“I’m not that old,” said Frank. “I just don’t know what a Snapcode is. I don’t keep up with these coding terms you use.”
“If you were my age, you’d know exactly what it was.” Milosz fished out his phone and thrust the screen to his boss’s face. “It’s for Snapchat, see? Like what the kids are using. You want to add someone and you scan their Snapcode; then your phone gives a buzz and you’re friends. But they’re usually used by people or celebrities. Not objects in the middle of outer space.”
He twisted his screen towards his boss, who gaped at the thing it displayed. The Snapcode was pocked with tiny craters that had been left over the years, but it was still unmistakably something that someone had created. A rounded square covered in little dots, with the outline of a ghost in the middle. It was sitting there as if it was plain and normal, like it hadn’t even noticed how totally out of place it was.
“But that’s impossible,” said Frank.
“It is,” said Milosz, “and it’s also happening.”
“You’re telling me the asteroid has a social media presence?”
“It’s a one-shot mission. The thing’s moving past Earth at enormous speed. These are the first pictures we’d have got of it; we’re the first people who’d have known.”
“But that asteroid is ancient! Snapchat isn’t millions of years old! That’s why young people use it in the first place!”
“D’you think it works?” breathed Milosz, scared to even have the thought.
“Works!?” of course it doesn’t work! Frank paused. “Unless…”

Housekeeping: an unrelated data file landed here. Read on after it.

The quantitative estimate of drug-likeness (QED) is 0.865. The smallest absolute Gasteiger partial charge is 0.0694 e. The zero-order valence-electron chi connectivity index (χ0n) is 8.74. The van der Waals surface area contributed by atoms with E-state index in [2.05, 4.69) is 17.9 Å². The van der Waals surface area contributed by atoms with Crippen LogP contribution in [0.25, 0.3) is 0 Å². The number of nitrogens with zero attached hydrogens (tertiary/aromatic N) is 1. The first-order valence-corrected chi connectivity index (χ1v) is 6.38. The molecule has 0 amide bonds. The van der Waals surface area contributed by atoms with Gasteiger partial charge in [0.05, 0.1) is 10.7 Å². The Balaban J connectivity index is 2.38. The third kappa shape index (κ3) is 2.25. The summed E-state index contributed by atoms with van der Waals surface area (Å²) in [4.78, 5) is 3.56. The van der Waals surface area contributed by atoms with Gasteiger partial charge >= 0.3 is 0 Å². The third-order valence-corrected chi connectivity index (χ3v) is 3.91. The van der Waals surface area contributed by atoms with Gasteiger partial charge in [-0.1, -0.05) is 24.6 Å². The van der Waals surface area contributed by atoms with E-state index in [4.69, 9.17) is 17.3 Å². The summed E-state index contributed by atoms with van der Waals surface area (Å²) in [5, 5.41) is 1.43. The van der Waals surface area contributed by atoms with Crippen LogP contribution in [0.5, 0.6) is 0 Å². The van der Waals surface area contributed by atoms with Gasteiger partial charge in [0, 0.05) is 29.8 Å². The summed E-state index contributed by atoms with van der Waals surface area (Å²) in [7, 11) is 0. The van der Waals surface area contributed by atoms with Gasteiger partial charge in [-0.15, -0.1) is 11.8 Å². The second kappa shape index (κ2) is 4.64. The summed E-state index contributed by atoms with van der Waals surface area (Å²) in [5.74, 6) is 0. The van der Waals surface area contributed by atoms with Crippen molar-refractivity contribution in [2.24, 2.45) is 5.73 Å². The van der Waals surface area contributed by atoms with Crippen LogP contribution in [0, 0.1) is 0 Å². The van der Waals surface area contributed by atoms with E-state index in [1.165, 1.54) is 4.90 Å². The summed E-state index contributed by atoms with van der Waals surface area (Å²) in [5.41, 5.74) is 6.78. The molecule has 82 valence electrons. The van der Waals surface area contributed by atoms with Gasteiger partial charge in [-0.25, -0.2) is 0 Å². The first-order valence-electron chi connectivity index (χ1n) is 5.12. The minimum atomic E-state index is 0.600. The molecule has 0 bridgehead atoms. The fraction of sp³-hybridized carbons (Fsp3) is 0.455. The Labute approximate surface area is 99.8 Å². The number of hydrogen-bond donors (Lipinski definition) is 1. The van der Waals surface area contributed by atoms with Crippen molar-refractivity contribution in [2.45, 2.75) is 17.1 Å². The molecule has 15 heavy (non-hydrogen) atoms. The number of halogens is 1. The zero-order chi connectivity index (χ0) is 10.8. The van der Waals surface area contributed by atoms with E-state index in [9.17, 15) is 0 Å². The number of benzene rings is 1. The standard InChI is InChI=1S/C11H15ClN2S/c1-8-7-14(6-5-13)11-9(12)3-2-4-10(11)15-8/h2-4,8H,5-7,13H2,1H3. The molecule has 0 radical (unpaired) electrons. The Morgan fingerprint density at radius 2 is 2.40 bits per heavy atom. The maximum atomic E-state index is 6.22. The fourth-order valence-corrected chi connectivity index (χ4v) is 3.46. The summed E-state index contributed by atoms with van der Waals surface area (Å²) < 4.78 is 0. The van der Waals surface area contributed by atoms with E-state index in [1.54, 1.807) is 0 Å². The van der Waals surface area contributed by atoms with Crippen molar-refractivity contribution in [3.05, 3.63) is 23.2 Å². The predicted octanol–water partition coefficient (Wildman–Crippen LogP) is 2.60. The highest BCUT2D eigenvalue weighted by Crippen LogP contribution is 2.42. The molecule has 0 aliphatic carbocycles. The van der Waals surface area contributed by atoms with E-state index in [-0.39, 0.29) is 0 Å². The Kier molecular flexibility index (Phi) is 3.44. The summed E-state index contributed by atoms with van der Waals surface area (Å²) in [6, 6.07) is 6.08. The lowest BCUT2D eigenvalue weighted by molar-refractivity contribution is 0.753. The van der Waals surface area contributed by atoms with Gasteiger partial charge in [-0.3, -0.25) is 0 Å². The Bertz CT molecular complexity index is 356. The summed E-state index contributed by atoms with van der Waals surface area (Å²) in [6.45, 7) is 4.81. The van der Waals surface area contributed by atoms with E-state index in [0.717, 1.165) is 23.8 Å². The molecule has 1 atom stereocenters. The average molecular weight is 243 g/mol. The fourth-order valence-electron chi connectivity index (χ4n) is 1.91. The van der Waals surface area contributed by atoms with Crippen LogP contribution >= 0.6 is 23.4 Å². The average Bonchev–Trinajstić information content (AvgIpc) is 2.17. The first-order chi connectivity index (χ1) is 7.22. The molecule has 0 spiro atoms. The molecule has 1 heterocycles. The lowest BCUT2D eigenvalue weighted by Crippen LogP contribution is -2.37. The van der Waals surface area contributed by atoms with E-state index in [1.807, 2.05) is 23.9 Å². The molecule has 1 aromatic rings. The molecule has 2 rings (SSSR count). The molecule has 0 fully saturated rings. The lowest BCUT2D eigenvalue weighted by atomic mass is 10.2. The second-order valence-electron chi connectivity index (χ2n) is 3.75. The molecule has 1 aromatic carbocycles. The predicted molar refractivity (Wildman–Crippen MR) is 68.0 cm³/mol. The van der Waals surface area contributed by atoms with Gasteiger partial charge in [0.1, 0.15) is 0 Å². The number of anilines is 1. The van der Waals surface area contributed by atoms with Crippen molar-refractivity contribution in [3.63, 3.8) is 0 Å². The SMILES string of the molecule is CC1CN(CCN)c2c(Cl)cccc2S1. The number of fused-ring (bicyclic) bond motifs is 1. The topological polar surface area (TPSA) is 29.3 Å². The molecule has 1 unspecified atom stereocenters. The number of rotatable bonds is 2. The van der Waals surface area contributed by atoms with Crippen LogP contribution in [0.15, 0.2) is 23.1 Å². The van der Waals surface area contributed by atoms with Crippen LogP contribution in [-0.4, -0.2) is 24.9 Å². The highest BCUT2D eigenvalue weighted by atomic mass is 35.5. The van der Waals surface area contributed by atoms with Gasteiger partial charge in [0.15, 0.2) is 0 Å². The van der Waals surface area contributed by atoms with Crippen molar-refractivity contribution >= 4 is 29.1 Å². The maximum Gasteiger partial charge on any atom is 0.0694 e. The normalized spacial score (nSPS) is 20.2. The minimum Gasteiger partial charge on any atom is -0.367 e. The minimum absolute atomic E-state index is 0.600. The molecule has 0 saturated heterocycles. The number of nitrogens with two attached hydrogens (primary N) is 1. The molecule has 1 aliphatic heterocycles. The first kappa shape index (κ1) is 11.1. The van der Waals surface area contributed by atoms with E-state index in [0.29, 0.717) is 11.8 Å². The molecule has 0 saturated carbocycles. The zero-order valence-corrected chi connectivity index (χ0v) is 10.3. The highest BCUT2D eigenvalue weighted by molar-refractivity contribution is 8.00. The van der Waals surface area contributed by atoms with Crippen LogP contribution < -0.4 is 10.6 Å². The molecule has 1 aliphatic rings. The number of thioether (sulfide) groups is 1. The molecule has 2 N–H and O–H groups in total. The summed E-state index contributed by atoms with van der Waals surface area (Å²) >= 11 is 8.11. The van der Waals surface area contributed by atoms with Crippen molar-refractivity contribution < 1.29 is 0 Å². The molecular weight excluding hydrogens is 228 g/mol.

“Unless it does,” said Milosz. His hand shook as he bought up his app to the screen…
…and a yellow square came up with a smiling cartoon of a woman’s face, with a very unusual star sign and the phrase DoctorSezStayAway! below.
Hesitatingly, Milosz checked what the face might have saved in her stories, but there was only one thing there. Just the woman in the picture shouting “Stay away!” into the screen, in an astronaut’s suit that seemed too advanced to be real.
“Nothing, then, Milosz said, handing the phone back to Frank. “Just some dead account, with someone dressing up.” He laughed. “Imagine being so proud of being a doctor that you’d put it in your username—“
He turned, but at the word doctor Frank had bolted from the room, the door swinging hopelessly and leaving him alone.
He looked back at the monitor and the image that it showed, aware that what was happening to him was impossible. But it was meaningless, too, and that made him strangely frustrated. If the Snapcode on the asteroid really hadn’t been a trick, than that meant it was a miracle— but a totally useless one, like making a statue wear trousers or changing the sea to bright pink. Why would the world do something like that, when he was feeling quite fine as a sceptic? Why would anyone perform a miracle when it didn’t even have a point?
“CODE BLUE!” shouted Frank as he burst into the manager’s office. “We have to stop, call the whole thing off. Code Blue!” he said again, pointlessly. The manager looked at him through thin gold glasses, his withering gaze magnified in size and contempt.
Frank has no idea what the manager’s name even was, and he was far too frightened to ask. He seemed a man who wouldn’t approve of names, like they were too recent an invention.
“A code blue?” he said. “I was wondering when that’d show up.” He laughed at Frank’s horrified expression. “Well, don’t look so pale, man! This is a major historical event; or so our PR men are saying. It wouldn’t be complete if the Doctor didn’t show up.”